Javascript Best Practices - http://www.JavascriptToolbox.com/bestpractices/
Jun 9 '07 #4
Randy Webb wrote:

[...]
P.S. It has been a bad night so excuse my tone, I am just too tired to
give a crap right now.
window[variable] is obviously the better solution for the given situation,
while eval or switch may have been posted as other possible methods beyond
the original question.

Thanks for cutting the crap - I wish you a speedy recovery from last
night's ordeal!
Jun 9 '07 #5
Tuxedo wrote:
How can I modify any one of these global variable identified via a function
argument?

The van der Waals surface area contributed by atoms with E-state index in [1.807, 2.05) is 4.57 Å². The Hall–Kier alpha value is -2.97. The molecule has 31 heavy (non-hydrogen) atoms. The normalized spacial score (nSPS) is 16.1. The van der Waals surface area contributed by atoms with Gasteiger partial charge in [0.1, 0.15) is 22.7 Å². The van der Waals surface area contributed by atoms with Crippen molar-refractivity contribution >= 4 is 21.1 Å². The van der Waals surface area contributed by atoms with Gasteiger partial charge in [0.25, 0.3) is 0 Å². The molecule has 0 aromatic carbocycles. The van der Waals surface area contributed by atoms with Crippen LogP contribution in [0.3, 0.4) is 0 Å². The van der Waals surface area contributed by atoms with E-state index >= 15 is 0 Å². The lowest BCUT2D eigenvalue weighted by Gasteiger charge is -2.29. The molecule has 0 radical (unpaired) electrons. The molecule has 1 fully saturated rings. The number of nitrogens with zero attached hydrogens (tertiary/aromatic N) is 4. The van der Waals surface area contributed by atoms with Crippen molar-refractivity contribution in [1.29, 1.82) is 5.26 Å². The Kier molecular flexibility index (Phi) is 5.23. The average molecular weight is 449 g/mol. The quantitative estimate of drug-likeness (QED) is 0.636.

var x1 = "bla";
var x2 = "bla";
var x3 = "bla";

function modify(variable) {

???? [variable]???? = "blabla":

}

The following onclick should change the string value of variable 'x1' from
"bla" to "blabla", via the above modify() function.

<a ... onclick="modify('x1')">
It is generally a bad idea to rely on global variables. What you want can easily
be done with an object.

var xx = {
x1: "bla",
x2: "bla",
x3: "bla"
};

function modify(variable) {
xx[variable] = "blabla";
}

modify('x1');

Objects are good.

http://javascript.crockford.com/
Jun 9 '07 #6
On 9 Jun., 12:47, Randy Webb <HikksNotAtH...@aol.comwrote:
purcaholic said the following on 6/9/2007 4:15 AM:


On 9 Jun., 08:26, Tuxedo <tux...@mailinator.netwrote:
How can I modify any one of these global variable identified via a function
argument?
var x1 = "bla";
var x2 = "bla";
var x3 = "bla";
function modify(variable) {
???? [variable]???? = "blabla":
}
The following onclick should change the string value of variable 'x1' from
"bla" to "blabla", via the above modify() function.